As the OECD (Organization for Economic Co-operation and Development) delivered some “chilling words on the euro debt crisis” (as the Daily Telegraph described it), warning that policy makers around the world must “be prepared to face the worst,” and that the “euro area crisis represents the key risk to the world economy at present,” and that a “large negative event would … most likely send the OECD area as a whole into recession,” the spotlight has generally shifted from the suffering of those most drastically affected by the economic meltdown in Europe, which is bad news for the people of Greece in particular.
As I explained earlier this month, in my articles, Crisis in Greece: Experts Call for Return of the Drachma, As Prime Minister Cancels Bailout Referendum, We Are All Greece: Expert Explains How the Greek Crisis is Being Manipulated by Banks and Governments to Enslave Us All and New Perspectives on the Euro Crisis, and the Need for Greece to Default, Greece has become the scapegoat for the failure of the Euro project, exposing the harsh reality that, after years of irresponsible lending by richer countries, in which the poorer countries not only became horrendously indebted but also saw their cost of living rise alarmingly, making them less competitive in terms of business, they are being made to foot the bill as a result of the banking crisis of 2007 and 2008, which destabilized Western economies to an extent that few commentators realized.
For Greece, the upshot of a debt crisis that first emerged in May 2010 had been 18 months of savage austerity that has been so severe that it has only served to further strangle the economy it was supposedly designed to revive. Earlier this month, the Greeks suffered a further humiliation, when their democratically elected government was replaced by a technocrat government imposed by the EU and the IMF, designed to further destroy Greece’s already shattered economy, in order to protect the bankers behind the Euro, and not to let Greece default and return to the drachma as some critics of the failure of the Euro project — myself included — recommend.
As AFP reported two weeks ago, on the anniversary (November 17) of the 1973 student uprising against the military junta that seized power in Greece in 1967, and which, in turn, led to the restoration of democracy in 1974, tens of thousands of people took to the streets not only as “a gesture of defiance against the new unity government and its austerity measures,” but also as “a show of strength for the left-wing parties who refused to sign up” to this undemocratic transfer of power.
As AFP noted, “Ahead of a confidence vote in the government,” which “passed with overwhelming support, Communist leader Aleka Papariga condemned the administration and said ‘the Greek people must literally rise up’ against it.” Moreover, although the appointment — rather than the election — of Lucas Papademos, a former vice-president of the European Central Bank, as the new Greek leader was condemned by the Communists and other parties on the left as undemocratic, additional outrage was reserved for the fact that the coalition involved in the “unity government” also involves fascists.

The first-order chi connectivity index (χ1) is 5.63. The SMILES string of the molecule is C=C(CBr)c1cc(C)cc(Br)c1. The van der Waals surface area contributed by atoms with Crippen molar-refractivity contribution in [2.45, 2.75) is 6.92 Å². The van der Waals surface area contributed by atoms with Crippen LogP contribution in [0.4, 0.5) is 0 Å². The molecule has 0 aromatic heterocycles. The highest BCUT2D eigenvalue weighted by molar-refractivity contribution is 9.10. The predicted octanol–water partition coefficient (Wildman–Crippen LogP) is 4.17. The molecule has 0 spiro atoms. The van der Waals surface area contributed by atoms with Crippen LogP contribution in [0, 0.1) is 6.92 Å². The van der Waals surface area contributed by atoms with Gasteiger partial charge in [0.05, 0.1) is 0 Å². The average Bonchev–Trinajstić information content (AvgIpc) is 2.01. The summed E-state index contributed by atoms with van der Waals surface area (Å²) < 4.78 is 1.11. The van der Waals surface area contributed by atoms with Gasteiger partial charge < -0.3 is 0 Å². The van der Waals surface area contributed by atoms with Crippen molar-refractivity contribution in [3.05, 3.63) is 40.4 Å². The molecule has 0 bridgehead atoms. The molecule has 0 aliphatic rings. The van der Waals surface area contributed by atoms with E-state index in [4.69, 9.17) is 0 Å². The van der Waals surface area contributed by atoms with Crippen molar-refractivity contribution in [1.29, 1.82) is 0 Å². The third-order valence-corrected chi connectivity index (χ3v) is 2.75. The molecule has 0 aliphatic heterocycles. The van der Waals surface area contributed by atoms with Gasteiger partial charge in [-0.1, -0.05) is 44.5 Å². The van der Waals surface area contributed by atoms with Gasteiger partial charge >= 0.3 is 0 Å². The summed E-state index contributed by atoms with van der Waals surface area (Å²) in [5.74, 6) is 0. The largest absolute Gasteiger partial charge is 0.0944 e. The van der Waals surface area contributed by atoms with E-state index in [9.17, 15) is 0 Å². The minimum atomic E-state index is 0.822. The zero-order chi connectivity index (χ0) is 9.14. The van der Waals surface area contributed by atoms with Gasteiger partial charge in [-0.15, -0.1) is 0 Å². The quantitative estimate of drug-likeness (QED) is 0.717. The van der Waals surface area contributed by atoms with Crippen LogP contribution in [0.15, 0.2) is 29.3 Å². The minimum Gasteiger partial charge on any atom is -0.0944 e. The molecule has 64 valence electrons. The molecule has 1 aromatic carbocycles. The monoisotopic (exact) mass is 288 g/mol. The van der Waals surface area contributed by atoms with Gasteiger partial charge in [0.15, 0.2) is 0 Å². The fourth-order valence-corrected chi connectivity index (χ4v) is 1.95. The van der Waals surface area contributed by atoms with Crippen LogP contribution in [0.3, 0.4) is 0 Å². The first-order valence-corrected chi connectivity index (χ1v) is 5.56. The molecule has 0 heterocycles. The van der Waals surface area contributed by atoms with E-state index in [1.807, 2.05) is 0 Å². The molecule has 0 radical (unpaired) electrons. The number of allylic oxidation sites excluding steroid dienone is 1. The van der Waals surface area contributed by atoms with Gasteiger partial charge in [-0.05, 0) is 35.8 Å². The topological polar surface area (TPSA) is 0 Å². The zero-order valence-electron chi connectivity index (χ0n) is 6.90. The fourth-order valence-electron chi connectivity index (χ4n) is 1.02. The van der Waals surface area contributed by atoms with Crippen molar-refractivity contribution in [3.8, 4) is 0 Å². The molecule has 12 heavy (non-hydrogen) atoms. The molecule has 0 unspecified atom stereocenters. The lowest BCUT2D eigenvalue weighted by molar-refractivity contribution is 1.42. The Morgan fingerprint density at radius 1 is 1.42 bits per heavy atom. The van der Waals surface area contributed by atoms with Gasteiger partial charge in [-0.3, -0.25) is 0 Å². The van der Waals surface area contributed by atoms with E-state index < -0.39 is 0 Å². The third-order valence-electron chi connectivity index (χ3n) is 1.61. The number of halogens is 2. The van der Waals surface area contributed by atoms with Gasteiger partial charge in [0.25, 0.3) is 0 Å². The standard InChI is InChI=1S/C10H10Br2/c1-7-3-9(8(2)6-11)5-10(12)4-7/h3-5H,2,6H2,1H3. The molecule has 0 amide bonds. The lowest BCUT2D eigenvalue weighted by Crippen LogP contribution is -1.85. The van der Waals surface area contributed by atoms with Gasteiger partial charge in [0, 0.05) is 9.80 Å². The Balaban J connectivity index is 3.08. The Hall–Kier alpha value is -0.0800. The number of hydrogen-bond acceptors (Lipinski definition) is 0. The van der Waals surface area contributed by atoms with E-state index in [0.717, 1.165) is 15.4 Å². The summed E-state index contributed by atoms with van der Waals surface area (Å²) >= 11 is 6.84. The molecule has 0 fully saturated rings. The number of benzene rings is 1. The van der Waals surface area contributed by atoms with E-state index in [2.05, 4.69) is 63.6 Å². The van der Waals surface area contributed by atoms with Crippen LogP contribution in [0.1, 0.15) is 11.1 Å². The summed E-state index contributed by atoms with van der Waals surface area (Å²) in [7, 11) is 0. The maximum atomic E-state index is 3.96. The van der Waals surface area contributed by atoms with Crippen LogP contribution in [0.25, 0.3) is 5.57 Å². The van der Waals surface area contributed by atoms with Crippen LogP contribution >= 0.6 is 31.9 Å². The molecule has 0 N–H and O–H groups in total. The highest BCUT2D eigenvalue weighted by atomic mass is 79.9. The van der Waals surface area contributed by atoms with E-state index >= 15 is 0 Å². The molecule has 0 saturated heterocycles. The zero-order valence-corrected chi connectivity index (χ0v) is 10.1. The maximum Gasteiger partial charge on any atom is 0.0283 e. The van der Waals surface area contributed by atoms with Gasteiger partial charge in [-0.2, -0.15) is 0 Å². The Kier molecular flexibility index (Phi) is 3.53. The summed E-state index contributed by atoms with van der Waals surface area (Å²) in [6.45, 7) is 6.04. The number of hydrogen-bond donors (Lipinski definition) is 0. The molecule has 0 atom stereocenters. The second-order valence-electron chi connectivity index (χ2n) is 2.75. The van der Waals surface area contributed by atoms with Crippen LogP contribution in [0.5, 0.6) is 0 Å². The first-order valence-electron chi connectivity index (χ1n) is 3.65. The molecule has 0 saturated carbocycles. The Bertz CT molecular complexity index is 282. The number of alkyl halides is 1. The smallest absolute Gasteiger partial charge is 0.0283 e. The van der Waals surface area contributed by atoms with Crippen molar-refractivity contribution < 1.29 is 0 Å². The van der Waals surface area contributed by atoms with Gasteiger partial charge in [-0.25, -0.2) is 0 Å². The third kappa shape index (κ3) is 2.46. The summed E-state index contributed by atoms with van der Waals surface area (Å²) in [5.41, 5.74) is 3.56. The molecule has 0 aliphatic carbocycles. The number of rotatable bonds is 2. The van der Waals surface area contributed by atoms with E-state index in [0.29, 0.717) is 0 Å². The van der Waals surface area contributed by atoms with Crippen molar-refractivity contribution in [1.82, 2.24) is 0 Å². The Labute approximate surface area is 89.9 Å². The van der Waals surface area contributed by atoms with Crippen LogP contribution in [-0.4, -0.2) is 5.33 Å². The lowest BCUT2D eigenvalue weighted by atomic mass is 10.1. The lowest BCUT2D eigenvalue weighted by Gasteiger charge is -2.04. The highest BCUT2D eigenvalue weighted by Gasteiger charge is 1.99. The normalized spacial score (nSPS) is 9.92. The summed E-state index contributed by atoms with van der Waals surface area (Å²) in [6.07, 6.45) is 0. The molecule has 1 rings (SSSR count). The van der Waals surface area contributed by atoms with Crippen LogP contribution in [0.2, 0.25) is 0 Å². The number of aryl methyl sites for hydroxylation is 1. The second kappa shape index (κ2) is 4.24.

AFP explained that two members of the far-right, nationalist party LAOS were “back in power for the first time since the military dictatorship fell in 1974,” and, as Mark Ames explained in a revelatory article published on ExileD and Naked Capitalism, one is Makis Voridis, known as the “Hammer,” who is Greece’s new Minister of Infrastructure, Transport and Networks, who was helpfully shown in a photo from the 1980s prowling a student campus, axe in hand, in order to attack anti-fascists.
As Ames also explained:
With all the propaganda we’ve been fed about Greece’s new “austerity” government being staffed by non-ideological “technocrats,” it may come as a surprise that fascists are now considered “technocrats” to the mainstream media and Western banking interests. Then again, history shows that fascists have always been favored by the 1-percenters to deliver the austerity medicine.
According to a poll in the newspaper Kathimerini, the parachuting in of the technocrat government “boosted the support for left-wing parties by about five percent on the previous month, to 30 percent,” as AFP put it, explaining that these include “the communist KKE party … the radical Syriza party and a number of independent lawmakers who broke from Syriza,” who, in total, gained just 12 percent of the votes in the last elections in Greece in October 2009.
Ilias Nikolakopoulos, a political analyst at the Opinion institute, told AFP that “there was something ‘particularly Greek’ about the rise of the left, unlike in Spain for example, where losses by the socialist bloc have benefited the right,” leading, of course, to election victory for the center-right Popular Party just two weeks ago.